2022-08-25 14:17:01 UTC
also think how our past world could have been designed.
I really regret some things, such as the failure of Novix. That the competing UK forth
chip was going be a twin chipset, which has a cost affect.
Looking back, the Novix/RTX design was excellent for a Commodore 65. On these
base machines, you didn't really need all the higher end OS features of the 68000.
Particularly machines like the Sinclair machines. It would be a great match, particularly
if you integrated some graphics features ( like multiple colour depth
resolution character tiling, scrolling, and some shared memory sprites and a basic
integrated chipset (or at a home computer level). You could loose 3 out of 4 cycles
to shared memory access through a memory hub function, and still be
competitive. The GEOS GUI package, could have made an excellent home computer. A
misc processor, even better, even on the original Atari VCS. The Sega Mega drive or
Genesis, could have flown, by that time, Computer Cowboys could have offered them a 32
bit shboom processor, a leading design. With all I know now, the time was ripe
for such a thing to happen.
Back in the day, many firms came around knocking on doors of companies, peddling
advanced gaming technology to firms. Some of the leading chipsets in game consoles,
had been peddled to multiple companies. The companies who adopted them, often
survived or led the field. But, back in 1983, there were only the Commodore 64, Nintendo,
Atari 7800 chips etc that led the way at the low end. Commodore 64's chip had
some draw backs, and something not too much more complex was needed
for the Commodore 128.
The Atari 7800 was a paid for design by a company that designed unofficial mods for
Atari Arcade games, they used arcade like technology, and was well and truely out
there, but hobbled by poorer system resources, and processor. A Novix, there,
wow. You have yourself something to come under the Atari ST and out compete
Commodore had bought the Fab firm, MOS Technologies at a bargain price, and used it
to undercut the competition. But, to stay up to date, you need to upgrade your fab, lots of money, so you can provide
better chips. They had problems trying to design a 16 bit 6502 replacement. A Novix, or Misc, would have
been something, which could get better performance without updating the fab. I
forget the name of the engineer there, who came up with the Commodore 128
design (which was supposed to use a much better graphics chip, but he was talked into
using an in-house part, which turned out to be much worse. I think the chip he wanted, might have been the Motorola
one people think used Amiga technology through some collaboration, the specs are
similar). He was just short of inventing the first integrated home computer shared memory chipset on the plus 4
range (which type of chipset was probably by Acorn first, who did the Electron and ARM). The issue is, that they
could have released earlier with a Novix. The 64 was really a stepping stone to
something more like latter 16 bit home computers.
One issue that really stuffed everything, is the game console crash (and at one
time home computers). This stopped the release of of the Atari 7800, and a number of
advanced consoles, and ET was hidden in the desert (joke about the ET game cartridges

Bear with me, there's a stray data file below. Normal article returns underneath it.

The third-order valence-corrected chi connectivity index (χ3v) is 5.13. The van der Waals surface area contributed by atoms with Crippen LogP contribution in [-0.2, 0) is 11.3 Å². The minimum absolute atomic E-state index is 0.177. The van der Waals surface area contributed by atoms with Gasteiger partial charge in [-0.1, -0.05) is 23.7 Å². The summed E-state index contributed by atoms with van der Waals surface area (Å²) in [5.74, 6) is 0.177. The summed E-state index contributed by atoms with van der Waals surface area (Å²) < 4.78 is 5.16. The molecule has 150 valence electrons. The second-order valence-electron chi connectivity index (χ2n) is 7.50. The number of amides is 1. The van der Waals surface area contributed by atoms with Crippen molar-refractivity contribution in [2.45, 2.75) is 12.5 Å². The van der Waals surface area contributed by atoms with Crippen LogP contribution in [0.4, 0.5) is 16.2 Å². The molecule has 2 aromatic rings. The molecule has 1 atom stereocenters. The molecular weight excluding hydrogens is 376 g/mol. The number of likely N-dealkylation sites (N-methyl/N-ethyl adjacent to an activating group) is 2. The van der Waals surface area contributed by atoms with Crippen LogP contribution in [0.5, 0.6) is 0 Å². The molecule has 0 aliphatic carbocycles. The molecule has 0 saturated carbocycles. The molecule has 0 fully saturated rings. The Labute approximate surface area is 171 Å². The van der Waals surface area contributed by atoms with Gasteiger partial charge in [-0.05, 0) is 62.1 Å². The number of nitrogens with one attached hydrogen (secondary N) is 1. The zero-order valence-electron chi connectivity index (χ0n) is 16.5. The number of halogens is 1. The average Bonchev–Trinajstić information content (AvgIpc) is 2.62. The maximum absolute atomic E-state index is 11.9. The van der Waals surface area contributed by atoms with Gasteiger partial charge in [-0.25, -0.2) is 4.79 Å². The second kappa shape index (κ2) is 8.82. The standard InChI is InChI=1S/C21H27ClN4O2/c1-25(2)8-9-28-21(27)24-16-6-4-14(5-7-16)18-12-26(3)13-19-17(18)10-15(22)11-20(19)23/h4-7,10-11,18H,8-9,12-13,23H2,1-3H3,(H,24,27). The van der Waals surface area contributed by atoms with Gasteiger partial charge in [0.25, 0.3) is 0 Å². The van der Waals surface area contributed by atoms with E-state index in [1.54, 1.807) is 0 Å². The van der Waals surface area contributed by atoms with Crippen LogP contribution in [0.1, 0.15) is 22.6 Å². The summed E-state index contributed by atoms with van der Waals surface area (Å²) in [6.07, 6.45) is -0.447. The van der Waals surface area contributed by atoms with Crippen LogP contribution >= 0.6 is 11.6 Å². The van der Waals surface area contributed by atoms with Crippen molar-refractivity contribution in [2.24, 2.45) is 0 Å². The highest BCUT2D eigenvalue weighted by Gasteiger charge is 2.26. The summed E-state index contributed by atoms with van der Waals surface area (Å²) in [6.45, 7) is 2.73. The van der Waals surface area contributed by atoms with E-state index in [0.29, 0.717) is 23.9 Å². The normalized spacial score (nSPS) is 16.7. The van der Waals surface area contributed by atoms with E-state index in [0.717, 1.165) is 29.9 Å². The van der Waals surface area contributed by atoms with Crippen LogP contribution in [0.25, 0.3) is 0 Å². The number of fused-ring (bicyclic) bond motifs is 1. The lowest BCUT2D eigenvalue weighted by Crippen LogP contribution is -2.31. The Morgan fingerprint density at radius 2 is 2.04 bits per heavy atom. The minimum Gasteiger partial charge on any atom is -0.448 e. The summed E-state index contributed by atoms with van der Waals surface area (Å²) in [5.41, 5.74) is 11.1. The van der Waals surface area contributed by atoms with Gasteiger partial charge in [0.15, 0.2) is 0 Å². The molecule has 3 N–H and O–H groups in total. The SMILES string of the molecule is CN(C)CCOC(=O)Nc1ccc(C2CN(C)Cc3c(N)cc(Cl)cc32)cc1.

:) ). But, Nintendo made heaps of money in Japan, releasing a better machine,
that was worth buying. Companies had in their hands a formular to get consumers
buying again, and pull the companies through, but many didn't release the better
machines, and suffered. So despite the bleakness, it was still an excellent time for a
Novix like cpu to be picked up by the knowledgeable (I'm not saying here the Novix as was,
but a version with bugs fixed, and some more new features. 40xx+/60xx+?).
The interesting thing is, maybe you could have a Novix derived design in a pin
compatible socket on the 64 design, or extended by 8 bits of the data bus. It maybe
have been possible to use, or largely use, the entire Commodore 64 motherboard
and other components, which Jack would have been very happy about. However,
replacing most chips and integrating functions into one socket free's up space to put
memory. Even today, FPGA's are put into modules, which go into these sockets, as
replacement repair parts.
Now, the Atari VCS with such a chip, but better misc, from the beginning, would have
allowed much better performance and clearer upgrade path. It's graphics modes are software driven, so
a better CPU would help. I've come up with a insane theoretical design for an
game engine for the VCS, which could enable you to develop games of the level of
Sonic the Hedgehog on it, which would look like the version on the Sega Master
System. With a misc or Novix like design, things could be even better. There is
absolutely no real market for something like that on the VCS today, but I am thinking
of including it on the retro gaming chip I have planned, and a new object orientated
programming system to complement Forth. The retro chip was to use massive
compression techniques but, every redirection to the eventual data destination,
takes up a cycle or so, or requires parallelism (tiling and tile reuse, and reusing sprites
images, are all basic compression techniques used
back then, so it's not totally unreasonable). I designed my theoretical GA144 renderer
around this problem, so, on average, nearly 0 extra cycles to the parallel pipeline, but not
enough memory for a lot of detail. But, a lot more could have been done in the 1970's
using thee techniques. The Atari 7800 chipset was indeed, using a lot of other techniques that could have
been invented and used earlier on. The way things could have been.